Not even two weeks into it, 2018 already feels interminable. This is thanks in large part to the incendiary comments the president insists on making, apparently to waste the country's time in disbelief, rage, and arguments. The latest such reported comment includes the term "sh*thole," and based on Joe Biden's tweet about Donald Trump's immigration quote, the former vice president is none too pleased with that kind of language.
"It’s not how a president should speak. It’s not how a president should behave. Most of all, it’s not what a president should believe. We’re better than this," Biden wrote plainly in a tweet on Friday morning, Jan. 12. (He ended the tweet with a period so you know he's serious about it.)
This was prompted by a report from The Washington Post that was published on Thursday, Jan. 11. The report by Josh Dawsey alleges that Trump referred to Haiti, El Salvador, and African countries as "sh*thole countries" during a meeting about immigration. Trump reportedly asked why the U.S. is accepting immigrants from those "sh*thole countries," saying immigrants from, say, Norway would be better.
In a tweet sent on Friday morning, Trump denied using that term, saying, "The language used by me at the DACA meeting was tough, but this was not the language used." Illinois Senator Dick Durbin, who was in the meeting, however, claimed that Trump did, in fact, use that language.
"In the course of [Trump's] comments, he said things that were hate-filled, vile and racist," Durbin told reporters on Friday, according to USA Today. "I cannot believe that in the history of the White House and that Oval Office any president has ever spoken the words that I personally heard our president speak yesterday."
It appears as if former Vice President Biden has similarly strong feelings about the language Trump reportedly used while discussing immigrants on Thursday. It should be noted that Biden is not exactly known for using the cleanest language himself, so it's probably less the "sh*thole" that's bothering him and more the context for it.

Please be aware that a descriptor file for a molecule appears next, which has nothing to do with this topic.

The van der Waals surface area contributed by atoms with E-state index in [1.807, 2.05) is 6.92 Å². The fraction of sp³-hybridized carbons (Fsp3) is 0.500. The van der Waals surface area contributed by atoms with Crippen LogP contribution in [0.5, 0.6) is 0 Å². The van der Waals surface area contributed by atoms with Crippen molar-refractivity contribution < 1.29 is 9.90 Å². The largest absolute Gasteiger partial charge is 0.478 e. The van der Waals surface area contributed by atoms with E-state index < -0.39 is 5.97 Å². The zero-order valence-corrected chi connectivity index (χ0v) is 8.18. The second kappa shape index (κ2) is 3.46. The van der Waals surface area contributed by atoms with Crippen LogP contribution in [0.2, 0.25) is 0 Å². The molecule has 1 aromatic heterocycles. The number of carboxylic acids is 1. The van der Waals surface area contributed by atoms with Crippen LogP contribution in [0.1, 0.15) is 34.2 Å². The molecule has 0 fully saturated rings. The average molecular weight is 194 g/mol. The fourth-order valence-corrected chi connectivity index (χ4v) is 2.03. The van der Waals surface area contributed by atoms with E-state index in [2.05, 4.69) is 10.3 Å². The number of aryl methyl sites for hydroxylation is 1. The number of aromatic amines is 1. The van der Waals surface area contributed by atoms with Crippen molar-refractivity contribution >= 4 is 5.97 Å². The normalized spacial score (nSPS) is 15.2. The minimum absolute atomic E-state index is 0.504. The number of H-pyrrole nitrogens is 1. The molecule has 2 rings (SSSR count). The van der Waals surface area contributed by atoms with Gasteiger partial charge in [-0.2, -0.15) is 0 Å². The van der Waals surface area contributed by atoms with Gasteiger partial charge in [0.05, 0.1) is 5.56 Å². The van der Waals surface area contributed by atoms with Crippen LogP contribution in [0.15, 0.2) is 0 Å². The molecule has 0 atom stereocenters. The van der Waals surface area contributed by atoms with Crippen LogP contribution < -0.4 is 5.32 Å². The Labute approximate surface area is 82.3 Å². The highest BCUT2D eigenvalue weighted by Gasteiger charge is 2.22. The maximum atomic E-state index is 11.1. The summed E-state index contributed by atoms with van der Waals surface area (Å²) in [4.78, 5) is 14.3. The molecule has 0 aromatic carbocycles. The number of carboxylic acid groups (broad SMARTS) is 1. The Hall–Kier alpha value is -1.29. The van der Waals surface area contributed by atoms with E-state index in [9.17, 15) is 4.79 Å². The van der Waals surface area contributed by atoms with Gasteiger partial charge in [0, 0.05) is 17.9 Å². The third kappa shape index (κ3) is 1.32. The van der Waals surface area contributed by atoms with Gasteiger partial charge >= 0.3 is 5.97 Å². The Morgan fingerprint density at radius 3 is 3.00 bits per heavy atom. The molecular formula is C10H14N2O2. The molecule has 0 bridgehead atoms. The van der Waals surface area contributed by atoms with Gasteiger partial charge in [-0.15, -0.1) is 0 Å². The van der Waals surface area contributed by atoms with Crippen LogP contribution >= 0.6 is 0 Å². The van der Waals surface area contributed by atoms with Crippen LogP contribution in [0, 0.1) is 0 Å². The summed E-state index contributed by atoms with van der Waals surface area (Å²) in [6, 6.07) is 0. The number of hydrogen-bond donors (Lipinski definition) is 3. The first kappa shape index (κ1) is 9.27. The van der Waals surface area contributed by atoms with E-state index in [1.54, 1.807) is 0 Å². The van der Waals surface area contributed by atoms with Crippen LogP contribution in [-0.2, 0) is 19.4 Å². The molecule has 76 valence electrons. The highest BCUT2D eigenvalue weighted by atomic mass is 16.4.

As a Democrat, Biden has been generally progressive when it comes to immigration. The Thursday meeting where Trump supposedly used that language was supposed to be about the Deferred Action for Childhood Arrivals (DACA) program. DACA was introduced in the Obama era and protects young immigrants who came to the United States illegally, known as Dreamers. It allows these people to work and go to school. Trump announced this past fall that he is ending it, and Congress is working on figuring out a policy to handle the hundreds of thousands of Dreamers in the country.
"You know, 11 million people live in the shadows," Biden said in 2014 to the U.S. Hispanic Chamber of Commerce. "I believe they're already American citizens."
Biden supported immigration reform that would grant more protections to Dreamers. Referencing the benefits these people bring to America, Biden said in 2014, "We should be stapling a green card to each one of those degrees as they walk across the stage."
This is far from the first time that Biden has come out against Trump. In June 2017, Biden targeted Trump's inaction on protecting the LGBTQ+ community. In early January 2018, Biden said he was "disappointed" in how Trump was speaking (well, tweeting) about North Korea. In the weeks before Trump's inauguration in January 2017, Biden advised Trump to "grow up."
That paled in comparison to how Biden spoke about Trump during the 2016 presidential election. In October 2016, following the release of the infamous Access Hollywood tape, Biden said he wished "we were in high school and I could take him behind the gym." Clearly, Biden was showing restraint in his most recent tweet.